Axis, the Indonesian mobile operator majority owned by the Saudi Telecoms Company, has completed a financing deal to fund its expansion.
The US$1.2 billion (Dh4.4bn) Sharia-compliant deal should help finance the telecommunications operator's network expansion and boost mobile broadband services in the growing Indonesian mobile market.
Ameen al Shiddi, the chief financial officer at Saudi Telecoms Company (STC), said the deal, which is expected to run for seven-and-a-half years, was "one of the largest Islamic finance deals in Asia".
It is part of a wider $1.64bn plan to grow Axis operations in Indonesia, which has a population of 240 million but with relatively low mobile penetration levels.
Erik Aas, the chief executive of Axis, said the company had more than 11 million subscribers and was projected to have a 10 per cent share of the market by 2016.
"[In 2010] we doubled our revenues on 2009. We intend to do even better in 2011," he said.
Axis, which launched services in 2008, has national licences for 2G and 3G mobile services. It claims to have more than 100,000 BlackBerry customers and mobile data revenues on a par with its competitors.
STC, Saudi Arabia's largest phone operator by market value, earlier this year raised its stake in Axis to 80.1 per cent from 51 per cent.
Ghassan Hasbani, the chief executive of international operations at STC, said the company had committed up to $371 million in shareholder loans to Axis apart from the $1.2bn Islamic finance facility.
"In total, there is funding for Indonesia that is of a value of $1.64bn … This is the potential, this is the business plan requirements," said Mr Hasbani.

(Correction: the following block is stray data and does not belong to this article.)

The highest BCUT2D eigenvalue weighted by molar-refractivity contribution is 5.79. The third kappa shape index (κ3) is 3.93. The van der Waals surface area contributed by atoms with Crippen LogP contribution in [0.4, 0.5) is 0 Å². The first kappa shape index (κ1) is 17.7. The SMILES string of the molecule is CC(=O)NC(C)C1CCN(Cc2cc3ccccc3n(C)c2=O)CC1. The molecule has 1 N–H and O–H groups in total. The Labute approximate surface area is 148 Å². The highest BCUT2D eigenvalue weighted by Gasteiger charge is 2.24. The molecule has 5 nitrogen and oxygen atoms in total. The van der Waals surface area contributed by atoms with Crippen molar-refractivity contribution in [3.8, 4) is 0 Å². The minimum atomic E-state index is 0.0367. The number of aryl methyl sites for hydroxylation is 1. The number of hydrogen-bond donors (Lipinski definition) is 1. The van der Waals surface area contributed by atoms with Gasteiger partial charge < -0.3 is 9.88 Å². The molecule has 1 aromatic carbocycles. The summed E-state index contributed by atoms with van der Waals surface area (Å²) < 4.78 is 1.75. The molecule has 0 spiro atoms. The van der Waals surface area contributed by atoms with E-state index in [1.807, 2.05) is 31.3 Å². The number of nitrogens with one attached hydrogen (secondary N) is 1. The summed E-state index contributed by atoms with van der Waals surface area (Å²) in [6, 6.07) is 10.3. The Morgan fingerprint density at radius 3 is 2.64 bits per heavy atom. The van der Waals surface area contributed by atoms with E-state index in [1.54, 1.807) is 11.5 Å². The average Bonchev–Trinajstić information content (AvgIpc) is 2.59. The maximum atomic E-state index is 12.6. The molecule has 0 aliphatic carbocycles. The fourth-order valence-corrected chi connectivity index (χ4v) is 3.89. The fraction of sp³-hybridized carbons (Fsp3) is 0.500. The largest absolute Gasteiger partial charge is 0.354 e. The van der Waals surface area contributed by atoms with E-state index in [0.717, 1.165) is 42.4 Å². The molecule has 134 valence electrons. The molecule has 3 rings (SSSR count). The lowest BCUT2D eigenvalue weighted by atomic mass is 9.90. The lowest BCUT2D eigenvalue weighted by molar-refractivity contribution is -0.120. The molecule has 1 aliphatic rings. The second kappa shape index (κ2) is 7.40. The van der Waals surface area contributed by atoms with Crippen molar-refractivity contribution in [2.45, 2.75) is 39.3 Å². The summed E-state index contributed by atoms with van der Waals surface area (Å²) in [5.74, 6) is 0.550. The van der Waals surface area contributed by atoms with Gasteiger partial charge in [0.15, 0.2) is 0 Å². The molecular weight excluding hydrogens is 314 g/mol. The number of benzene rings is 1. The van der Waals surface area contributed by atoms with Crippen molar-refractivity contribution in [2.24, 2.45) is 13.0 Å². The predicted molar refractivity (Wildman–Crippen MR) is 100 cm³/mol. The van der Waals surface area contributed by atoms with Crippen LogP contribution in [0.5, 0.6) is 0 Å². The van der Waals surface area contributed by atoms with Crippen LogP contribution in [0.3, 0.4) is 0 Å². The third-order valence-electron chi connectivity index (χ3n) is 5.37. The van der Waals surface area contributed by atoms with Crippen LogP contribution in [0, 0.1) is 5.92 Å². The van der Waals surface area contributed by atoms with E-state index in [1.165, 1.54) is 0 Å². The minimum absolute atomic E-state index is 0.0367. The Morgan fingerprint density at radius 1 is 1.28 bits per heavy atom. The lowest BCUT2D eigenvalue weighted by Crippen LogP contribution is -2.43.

He said the two shareholders in Axis, STC and Maxis, had between them committed up to $440m in shareholder loans.
"STC has committed $371m … It hasn't been paid yet," he said. "The difference between $371m and $440m has been paid by Maxis as shareholder loans."
Several financial institutions arranged and underwrote the $1.2bn agreement, which comprises three facilities.
A $450m murabaha commercial facility was arranged by Deutsche Bank and HSBC and underwritten by Deutsche Bank and Saudi British Bank. The additional facilities involved the financing of telecoms equipment. Axis has secured a $400m facility for equipment purchases from Huawei, underwritten by China Development Bank, and a $350m facility from Ericsson, arranged by HSBC and backed by EKN, the Swedish export credit agency.
STC is also in the process of bidding for a mobile licence in Syria, which has been delayed due to the political unrest there.
Mr Hasbani said STC was ready to consider entries into additional markets through acquisition or organic growth, as it targets "more than 50 per cent of our revenues" from operations outside Saudi Arabia.